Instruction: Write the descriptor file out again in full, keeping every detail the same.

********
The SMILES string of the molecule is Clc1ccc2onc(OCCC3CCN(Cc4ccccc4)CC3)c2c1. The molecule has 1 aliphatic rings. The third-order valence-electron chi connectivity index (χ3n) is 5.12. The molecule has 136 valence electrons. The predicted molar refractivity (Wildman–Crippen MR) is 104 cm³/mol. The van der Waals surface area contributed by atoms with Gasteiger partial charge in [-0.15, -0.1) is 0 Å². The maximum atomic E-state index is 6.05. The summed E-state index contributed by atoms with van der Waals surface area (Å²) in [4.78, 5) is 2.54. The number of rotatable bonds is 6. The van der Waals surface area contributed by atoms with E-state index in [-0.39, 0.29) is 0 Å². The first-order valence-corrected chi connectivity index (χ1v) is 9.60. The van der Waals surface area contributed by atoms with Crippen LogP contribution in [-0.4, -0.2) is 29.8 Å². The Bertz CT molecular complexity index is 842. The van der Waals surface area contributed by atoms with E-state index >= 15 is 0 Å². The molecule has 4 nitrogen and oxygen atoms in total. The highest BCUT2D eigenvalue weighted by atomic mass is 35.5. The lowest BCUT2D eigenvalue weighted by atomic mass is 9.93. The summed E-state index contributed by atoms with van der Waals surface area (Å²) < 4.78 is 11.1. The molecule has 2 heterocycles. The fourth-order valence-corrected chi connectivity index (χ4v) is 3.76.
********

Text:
The SMILES string of the molecule is Clc1ccc2onc(OCCC3CCN(Cc4ccccc4)CC3)c2c1. The molecule has 1 aliphatic rings. The third-order valence-electron chi connectivity index (χ3n) is 5.12. The molecule has 136 valence electrons. The predicted molar refractivity (Wildman–Crippen MR) is 104 cm³/mol. The van der Waals surface area contributed by atoms with Gasteiger partial charge in [-0.15, -0.1) is 0 Å². The maximum atomic E-state index is 6.05. The summed E-state index contributed by atoms with van der Waals surface area (Å²) in [4.78, 5) is 2.54. The number of rotatable bonds is 6. The van der Waals surface area contributed by atoms with E-state index in [-0.39, 0.29) is 0 Å². The first-order valence-corrected chi connectivity index (χ1v) is 9.60. The van der Waals surface area contributed by atoms with Crippen LogP contribution in [-0.4, -0.2) is 29.8 Å². The Bertz CT molecular complexity index is 842. The van der Waals surface area contributed by atoms with E-state index >= 15 is 0 Å². The molecule has 4 nitrogen and oxygen atoms in total. The highest BCUT2D eigenvalue weighted by atomic mass is 35.5. The lowest BCUT2D eigenvalue weighted by atomic mass is 9.93. The summed E-state index contributed by atoms with van der Waals surface area (Å²) < 4.78 is 11.1. The molecule has 2 heterocycles. The fourth-order valence-corrected chi connectivity index (χ4v) is 3.76.